HIV/AIDS amongst Britain's African communities is a major public health concern, yet to date, relatively little research has focused on this group. This study will increase our understanding of the factors which influence access to, and utilisation of, HIV treatment and prevention services among African communities in Britain. It will also help to inform the development of culturally appropriate HIV health promotion interventions aimed at increasing service uptake within these communities. Plan of investigation: The study population will be all African patients attending in- or outpatient services at selected London HIV treatment centres. To date 7 centres have agreed to participate. The project will consist of two inter-linked components implemented over 2 years: i) A qualitative study amongst a purposively selected sample of newly diagnosed HIV positive Africans employing in-depth interview techniques, and ii) A cross-sectional survey of newly diagnosed HIV positive Africans presenting to specialist HIV services in London. Key workers at each study site will recruit patients and distribute the questionnaires. Dr Burns will perform the interviews. 'Framework' will be used for organising and analysing the qualitative research. Quantitative data analysis will be using STATA 6.0. The questionnaire, topic guide and protocol will be submitted to all appropriate Research Ethics Committees for approval. All patients will be given written information regarding the study and written informed consent will be obtained prior to participation. An African Community Reference Group will be set up to oversee all stages of the study design. Background preparation for the study will be undertaken as part of the MSc dissertation. Study outputs: Peer reviewed publication on health care seeking behaviours among Africans and reasons for delayed presentation; contextual information on healthcare access and utilisation, stigma, onward HIV transmission risk and proportion of HIV infections acquired within the UK.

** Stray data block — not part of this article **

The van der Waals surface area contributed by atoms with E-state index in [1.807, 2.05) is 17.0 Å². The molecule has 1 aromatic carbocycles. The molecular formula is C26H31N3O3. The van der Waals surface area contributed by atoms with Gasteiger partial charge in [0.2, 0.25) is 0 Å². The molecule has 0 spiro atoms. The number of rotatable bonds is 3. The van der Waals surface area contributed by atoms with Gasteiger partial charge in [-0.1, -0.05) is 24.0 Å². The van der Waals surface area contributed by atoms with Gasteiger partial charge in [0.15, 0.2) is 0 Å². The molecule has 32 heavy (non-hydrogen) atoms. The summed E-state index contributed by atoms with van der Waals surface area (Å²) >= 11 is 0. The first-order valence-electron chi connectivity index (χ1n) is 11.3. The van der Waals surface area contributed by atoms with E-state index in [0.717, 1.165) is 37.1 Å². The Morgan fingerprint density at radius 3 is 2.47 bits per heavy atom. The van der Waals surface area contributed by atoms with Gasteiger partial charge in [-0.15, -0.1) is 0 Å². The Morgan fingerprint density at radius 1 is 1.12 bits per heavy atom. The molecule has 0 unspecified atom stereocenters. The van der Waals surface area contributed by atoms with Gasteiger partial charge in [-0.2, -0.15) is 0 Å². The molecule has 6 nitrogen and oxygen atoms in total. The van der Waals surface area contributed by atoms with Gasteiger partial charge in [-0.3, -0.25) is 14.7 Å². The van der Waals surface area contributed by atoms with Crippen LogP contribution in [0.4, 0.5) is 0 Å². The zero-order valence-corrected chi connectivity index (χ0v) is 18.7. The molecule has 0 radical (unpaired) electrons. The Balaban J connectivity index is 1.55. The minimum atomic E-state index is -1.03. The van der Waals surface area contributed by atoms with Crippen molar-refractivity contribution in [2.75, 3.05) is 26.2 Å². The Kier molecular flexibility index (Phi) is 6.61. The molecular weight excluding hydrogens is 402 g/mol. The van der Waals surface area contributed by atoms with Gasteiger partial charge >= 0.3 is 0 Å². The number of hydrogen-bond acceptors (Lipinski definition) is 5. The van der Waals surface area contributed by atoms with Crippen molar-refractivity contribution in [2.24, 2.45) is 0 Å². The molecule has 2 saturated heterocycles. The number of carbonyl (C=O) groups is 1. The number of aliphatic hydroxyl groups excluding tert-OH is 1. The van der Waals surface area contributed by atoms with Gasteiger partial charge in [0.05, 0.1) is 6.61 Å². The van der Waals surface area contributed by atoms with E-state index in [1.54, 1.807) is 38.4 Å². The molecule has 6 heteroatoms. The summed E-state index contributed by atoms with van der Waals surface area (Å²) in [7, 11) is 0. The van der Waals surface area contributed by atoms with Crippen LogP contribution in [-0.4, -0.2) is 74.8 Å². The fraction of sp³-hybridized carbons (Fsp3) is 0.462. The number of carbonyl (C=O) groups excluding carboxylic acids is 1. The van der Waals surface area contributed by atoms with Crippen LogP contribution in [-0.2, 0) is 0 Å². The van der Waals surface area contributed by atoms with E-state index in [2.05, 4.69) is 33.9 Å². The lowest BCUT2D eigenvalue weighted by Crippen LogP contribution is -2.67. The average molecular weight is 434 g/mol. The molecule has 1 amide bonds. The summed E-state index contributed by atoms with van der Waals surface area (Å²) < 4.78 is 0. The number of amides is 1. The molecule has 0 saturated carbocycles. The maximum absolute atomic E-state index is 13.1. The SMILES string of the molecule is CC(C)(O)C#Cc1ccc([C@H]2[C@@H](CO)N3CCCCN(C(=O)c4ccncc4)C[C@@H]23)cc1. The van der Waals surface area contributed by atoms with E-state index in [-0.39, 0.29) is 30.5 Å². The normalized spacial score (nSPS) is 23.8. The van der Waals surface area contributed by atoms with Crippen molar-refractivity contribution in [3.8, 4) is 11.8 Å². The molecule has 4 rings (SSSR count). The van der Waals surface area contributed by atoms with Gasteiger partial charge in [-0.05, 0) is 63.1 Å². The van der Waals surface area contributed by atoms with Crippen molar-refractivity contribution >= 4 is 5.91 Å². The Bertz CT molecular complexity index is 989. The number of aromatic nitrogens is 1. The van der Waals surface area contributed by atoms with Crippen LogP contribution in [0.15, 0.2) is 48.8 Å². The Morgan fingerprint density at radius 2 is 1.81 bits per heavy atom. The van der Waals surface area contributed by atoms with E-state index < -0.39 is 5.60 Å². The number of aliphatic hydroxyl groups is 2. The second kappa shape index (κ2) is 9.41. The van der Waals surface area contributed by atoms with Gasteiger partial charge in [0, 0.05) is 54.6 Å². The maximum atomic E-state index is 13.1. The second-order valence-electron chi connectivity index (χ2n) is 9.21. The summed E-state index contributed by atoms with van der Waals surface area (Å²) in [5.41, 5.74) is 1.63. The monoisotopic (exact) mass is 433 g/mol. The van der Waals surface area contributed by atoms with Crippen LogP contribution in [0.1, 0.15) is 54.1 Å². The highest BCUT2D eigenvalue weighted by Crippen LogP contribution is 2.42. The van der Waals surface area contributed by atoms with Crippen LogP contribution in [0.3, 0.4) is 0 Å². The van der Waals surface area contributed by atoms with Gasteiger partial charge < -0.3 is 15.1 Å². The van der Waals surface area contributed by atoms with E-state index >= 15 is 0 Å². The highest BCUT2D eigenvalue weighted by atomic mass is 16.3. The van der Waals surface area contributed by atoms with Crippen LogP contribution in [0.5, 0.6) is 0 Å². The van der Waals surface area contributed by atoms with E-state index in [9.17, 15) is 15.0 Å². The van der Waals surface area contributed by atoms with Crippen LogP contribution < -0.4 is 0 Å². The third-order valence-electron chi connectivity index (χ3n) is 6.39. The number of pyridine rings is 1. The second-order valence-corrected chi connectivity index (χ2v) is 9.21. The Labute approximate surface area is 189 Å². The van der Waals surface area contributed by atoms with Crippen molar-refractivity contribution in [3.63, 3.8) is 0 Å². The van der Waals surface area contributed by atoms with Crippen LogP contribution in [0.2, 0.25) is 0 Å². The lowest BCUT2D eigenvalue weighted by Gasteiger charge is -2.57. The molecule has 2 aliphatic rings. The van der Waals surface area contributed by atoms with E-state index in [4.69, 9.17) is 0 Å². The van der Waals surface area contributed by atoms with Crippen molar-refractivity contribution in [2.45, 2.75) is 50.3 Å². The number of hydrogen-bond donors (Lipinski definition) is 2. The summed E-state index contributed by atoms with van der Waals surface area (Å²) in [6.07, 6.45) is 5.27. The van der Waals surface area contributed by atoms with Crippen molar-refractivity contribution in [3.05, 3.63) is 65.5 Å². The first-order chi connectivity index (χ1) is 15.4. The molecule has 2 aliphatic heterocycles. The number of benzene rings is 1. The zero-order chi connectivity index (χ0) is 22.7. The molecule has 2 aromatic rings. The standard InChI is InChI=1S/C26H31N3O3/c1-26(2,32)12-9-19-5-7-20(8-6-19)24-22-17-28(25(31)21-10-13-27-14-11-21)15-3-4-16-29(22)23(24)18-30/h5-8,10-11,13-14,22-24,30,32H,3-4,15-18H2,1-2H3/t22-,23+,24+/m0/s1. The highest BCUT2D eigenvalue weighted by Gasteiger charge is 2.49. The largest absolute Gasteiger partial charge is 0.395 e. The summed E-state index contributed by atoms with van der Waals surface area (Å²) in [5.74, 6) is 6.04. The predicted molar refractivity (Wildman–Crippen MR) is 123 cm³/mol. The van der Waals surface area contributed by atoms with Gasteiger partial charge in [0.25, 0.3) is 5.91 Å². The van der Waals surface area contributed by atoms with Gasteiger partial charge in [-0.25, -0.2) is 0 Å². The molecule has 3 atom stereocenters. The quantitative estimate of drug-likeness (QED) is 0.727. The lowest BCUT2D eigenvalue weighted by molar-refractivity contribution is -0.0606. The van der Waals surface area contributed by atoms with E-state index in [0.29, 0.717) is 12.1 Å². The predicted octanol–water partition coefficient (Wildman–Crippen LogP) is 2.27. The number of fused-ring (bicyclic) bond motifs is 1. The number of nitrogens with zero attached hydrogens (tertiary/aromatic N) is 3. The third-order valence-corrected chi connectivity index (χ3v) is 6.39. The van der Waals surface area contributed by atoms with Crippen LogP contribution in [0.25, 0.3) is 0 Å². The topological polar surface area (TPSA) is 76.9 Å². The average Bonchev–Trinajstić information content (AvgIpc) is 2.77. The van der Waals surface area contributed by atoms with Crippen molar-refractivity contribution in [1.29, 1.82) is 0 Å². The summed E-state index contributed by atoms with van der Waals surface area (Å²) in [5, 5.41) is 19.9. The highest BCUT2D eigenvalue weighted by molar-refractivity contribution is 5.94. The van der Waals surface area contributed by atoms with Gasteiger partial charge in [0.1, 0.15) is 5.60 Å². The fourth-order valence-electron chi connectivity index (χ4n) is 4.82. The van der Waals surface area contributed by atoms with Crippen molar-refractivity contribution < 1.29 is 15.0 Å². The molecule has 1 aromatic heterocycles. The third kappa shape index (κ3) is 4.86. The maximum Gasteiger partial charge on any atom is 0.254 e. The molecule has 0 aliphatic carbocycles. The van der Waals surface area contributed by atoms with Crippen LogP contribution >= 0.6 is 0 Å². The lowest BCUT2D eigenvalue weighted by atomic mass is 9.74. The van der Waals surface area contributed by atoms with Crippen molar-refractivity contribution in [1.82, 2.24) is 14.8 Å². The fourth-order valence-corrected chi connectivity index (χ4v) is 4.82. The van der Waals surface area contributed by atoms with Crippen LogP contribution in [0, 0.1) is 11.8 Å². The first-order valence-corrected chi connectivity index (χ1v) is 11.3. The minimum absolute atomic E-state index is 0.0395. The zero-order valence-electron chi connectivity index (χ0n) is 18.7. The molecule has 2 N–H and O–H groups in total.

Malnutrition has a major impact on the health of children and is responsible for approximately 50% of all childhood deaths, mostly from infectious disease. The precise relationship between malnutrition, immune competence and infectious disease is poorly understood, yet these interrelated factors are the critical determinants of childhood morbidity and mortality. Though neglected in recent years, the association of malnutrition with defects in cell mediated immunity (CMI) is well established. Studies of CMI in malnutrition have focused on T cells, however, central to the successful generation of T cell responses is the ability of the host to present antigen to T cells. The professional antigen presenting cell in humans is the dendritic cell (DC), yet DCs have not been studied in any great detail in malnutrition, partly because the technology for their isolation and culture have only recently been established. Abnormalities of DCs have been described in early life and in association with infections such as HIV and malaria. T cell abnormalities described in severe malnutrition may be secondary to abnormalities of DCs. We propose to study DC function in a group of severely malnourished children on admission to a nutrition ward and then follow their DC function through recovery. The chosen study site in Zambia provides the ideal environment for such a study as the nutrition ward at Lusaka University Teaching Hospital admits 1,800 severely malnourished children a year and has an active research unit. During the study we will (1) characterise the patterns of DC phenotype and function in severe malnutrition, (2) describe the effects of severe malnutrition, HIV and measles on DC function, and (3) describe the impact on DC function of in vitro supplementation with micronutrients, thought to contribute to DC function. This study will provide insights into the mechanism of immune deficiency in malnutrition while also providing a rational basis for the development of novel focused micronutrient supplementation aimed at improving immune function in the severely malnourished child.